Randolph Rogers, the son of a carpenter and millwright, was born in Waterloo, New York, and raised in Ann Arbor, Michigan, as his family followed the path of opportunity to the beckoning West. His first employment, at a local bakery, did not keep him from self-taught exercises with drawing and engraving. These resulted in the publication of some early woodcuts in the local newspaper, the Michigan Argus. Leaving the baking business behind, Rogers joined an older brother who owned a flour mill in a nearby town as a cook for a work crew. He returned to Ann Arbor and took a position in a dry goods store. Restless, and seeking a career in art, Rogers moved to New York City in 1847, hoping to find work in an engraving shop. He was unsuccessful in his quest and signed on as a sailor on a whaling vessel. Before he could ship out, however, he was offered a place as a clerk in the dry goods business of John Steward and Lycurgus Edgerton. (For the most detailed account of Rogers’s life, see Millard F. Rogers, Jr., Randolph Rogers [Amherst: University of Massachusetts Press, 1971].) Rogers was a diligent clerk, but continued to draw and model in his free moments. In 1848 he held “an impromptu exhibition of his works, consisting of several figures and a bust of Byron” (Taft, p. 159). Among these figures may have been a model of one of Edgerton’s children. Rogers’s employers were so impressed with their young clerk’s untutored talent that they arranged for him to go to Europe to study and develop his skills.
In 1848, Rogers sailed for Leghorn, Italy (today, the Mediterranean port city of Livorno), and proceeded to Florence, where he spent two years at the Accademia di San Marco as the pupil of the Italian Neo-classical sculptor Lorenzo Bartolini (1777–1850). After Bartolini’s death, Rogers went to Rome in 1851, where he established a studio in the neighborhood of the Spanish Steps and the Café Greco, the center of the Anglo-American art colony. In 1852, Rogers exhibited at the National Academy of Design in New York, represented by an ideal bust, Night, the property of Ogden Haggerty, a prominent auctioneer and art patron.
When Rogers returned to New York in late 1854, he had already won his first major public commission: for a statue of John Adams (1854–59) intended for Mount Auburn Cemetery in Cambridge, Massachusetts. (The statue is now at Memorial Hall, Harvard University.) Rogers set up a studio at the National Academy of Design and looked for commissions, possibly intending to remain in the United States. During this visit he also submitted his proposal for bronze doors for the Rotunda of the National Capitol. Based on Lorenzo Ghiberti’s (1381–1455) famed “Gates of Paradise” doors for the Baptistry of the Duomo in Florence, very familiar to Rogers from his student years, the thirty-year-old sculptor’s panels depicted episodes in the life of Christopher Columbus. To prove his skill, he offered Captain Montgomery Meigs, who was in charge of artist selection in the Capitol, a photograph of his famous and popular Old Testament subject, Ruth Gleaning. Meigs was indeed impressed, and wrote in support of Rogers to Secretary of War, Jefferson Davis, “If he can succeed as well with these as with his Ruth, of which you have a photograph, it will be well enough” (as quoted in Wayne Craven, Sculpture in America , p. 313). Rogers won the commission, but Davis did not remain long enough in Washington to enjoy the proof of the wisdom of his choice. The doors were cast in Munich in 1861 and installed at the Capitol in 1862, where they remain today.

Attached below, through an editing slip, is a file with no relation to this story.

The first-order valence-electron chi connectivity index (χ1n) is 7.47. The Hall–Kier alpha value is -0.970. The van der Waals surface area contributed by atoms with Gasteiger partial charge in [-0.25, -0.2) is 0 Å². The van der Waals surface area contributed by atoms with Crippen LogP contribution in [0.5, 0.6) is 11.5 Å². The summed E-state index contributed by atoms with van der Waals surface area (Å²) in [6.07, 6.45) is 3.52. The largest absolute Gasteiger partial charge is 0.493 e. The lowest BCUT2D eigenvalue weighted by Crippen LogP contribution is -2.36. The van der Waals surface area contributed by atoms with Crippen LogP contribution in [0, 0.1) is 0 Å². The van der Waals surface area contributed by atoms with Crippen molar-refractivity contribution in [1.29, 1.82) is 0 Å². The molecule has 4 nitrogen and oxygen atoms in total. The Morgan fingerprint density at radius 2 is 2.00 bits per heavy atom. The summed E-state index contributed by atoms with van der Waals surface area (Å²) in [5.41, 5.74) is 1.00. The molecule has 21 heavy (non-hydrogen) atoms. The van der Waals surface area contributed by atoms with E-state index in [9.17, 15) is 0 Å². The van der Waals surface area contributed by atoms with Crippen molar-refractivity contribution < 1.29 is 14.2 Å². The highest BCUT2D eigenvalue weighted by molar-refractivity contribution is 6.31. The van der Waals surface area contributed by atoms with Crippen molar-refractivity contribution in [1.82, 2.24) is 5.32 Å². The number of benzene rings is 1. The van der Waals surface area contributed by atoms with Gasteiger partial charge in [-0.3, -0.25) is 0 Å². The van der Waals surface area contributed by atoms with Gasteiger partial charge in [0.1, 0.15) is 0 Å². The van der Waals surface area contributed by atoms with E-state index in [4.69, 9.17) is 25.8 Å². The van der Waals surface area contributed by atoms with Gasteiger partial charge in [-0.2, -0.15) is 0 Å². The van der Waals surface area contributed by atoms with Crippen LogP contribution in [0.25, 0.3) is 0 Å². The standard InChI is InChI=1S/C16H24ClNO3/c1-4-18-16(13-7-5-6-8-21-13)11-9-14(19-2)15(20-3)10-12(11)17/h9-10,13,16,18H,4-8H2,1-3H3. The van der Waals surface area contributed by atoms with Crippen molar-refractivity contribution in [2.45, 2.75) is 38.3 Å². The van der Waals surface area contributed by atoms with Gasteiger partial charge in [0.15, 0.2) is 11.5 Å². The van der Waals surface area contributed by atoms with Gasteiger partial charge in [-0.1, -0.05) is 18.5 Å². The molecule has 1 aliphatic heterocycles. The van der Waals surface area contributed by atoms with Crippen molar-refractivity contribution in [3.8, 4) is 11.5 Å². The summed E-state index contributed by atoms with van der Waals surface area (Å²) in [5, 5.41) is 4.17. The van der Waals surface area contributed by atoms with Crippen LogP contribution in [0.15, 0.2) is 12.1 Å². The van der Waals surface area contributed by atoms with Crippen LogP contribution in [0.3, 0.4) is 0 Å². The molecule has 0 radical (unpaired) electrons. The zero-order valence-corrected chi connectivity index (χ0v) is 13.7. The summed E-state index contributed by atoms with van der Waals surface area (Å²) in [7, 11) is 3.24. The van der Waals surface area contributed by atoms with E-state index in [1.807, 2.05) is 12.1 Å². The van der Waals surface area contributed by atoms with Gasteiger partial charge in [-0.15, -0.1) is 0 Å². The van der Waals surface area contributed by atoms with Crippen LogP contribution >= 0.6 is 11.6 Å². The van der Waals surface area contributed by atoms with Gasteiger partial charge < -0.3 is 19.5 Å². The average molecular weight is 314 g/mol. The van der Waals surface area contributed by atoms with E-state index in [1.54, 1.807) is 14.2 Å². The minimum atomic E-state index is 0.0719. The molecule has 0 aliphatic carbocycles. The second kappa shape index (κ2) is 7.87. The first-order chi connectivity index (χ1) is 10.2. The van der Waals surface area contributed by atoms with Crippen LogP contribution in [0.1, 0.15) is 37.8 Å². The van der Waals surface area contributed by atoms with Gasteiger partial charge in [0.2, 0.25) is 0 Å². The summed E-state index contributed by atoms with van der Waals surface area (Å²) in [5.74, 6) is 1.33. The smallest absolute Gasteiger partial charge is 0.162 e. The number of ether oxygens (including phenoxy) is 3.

Rogers returned to Rome in 1855. In 1857, he married Rosa Gibson, a well-connected Virginia woman, and the couple had ten children. Rogers was at the center of a convivial and prolific colony of expatriate American sculptors in Rome, who included, at various times, Thomas Crawford and Chauncey B. Ives (Rogers’s particular friends), William Wetmore Story, William Henry Rinehart, Joseph Mozier, Edward Sheffield Bartholomew, Harriet Hosmer, and Emma Stebbins.
In the years following the Civil War, Rogers garnered a string of lucrative, high-profile, public commissions. He executed an Abraham Lincoln Monument (showing a seated Lincoln holding the Emancipation Proclamation) for Fairmount Park in Philadelphia (1868–70), a William Henry Seward (1873–75) for Madison Square Park in New York City, and a series of Civil War memorial monuments in Cincinnati, Ohio; Detroit, Michigan; Worcester, Massachusetts; and the Gettysburg Battlefield National Historic Park. From his base in Rome, Rogers entertained visiting Americans on the Grand Tour, who provided a steady source of portrait bust commissions. In 1873, he was honored to be the first American Academician and Professor of Sculpture at the venerable Accademia di San Luca. In 1884, two years after the onset of a debilitating illness, he was knighted by King Umberto I of Italy.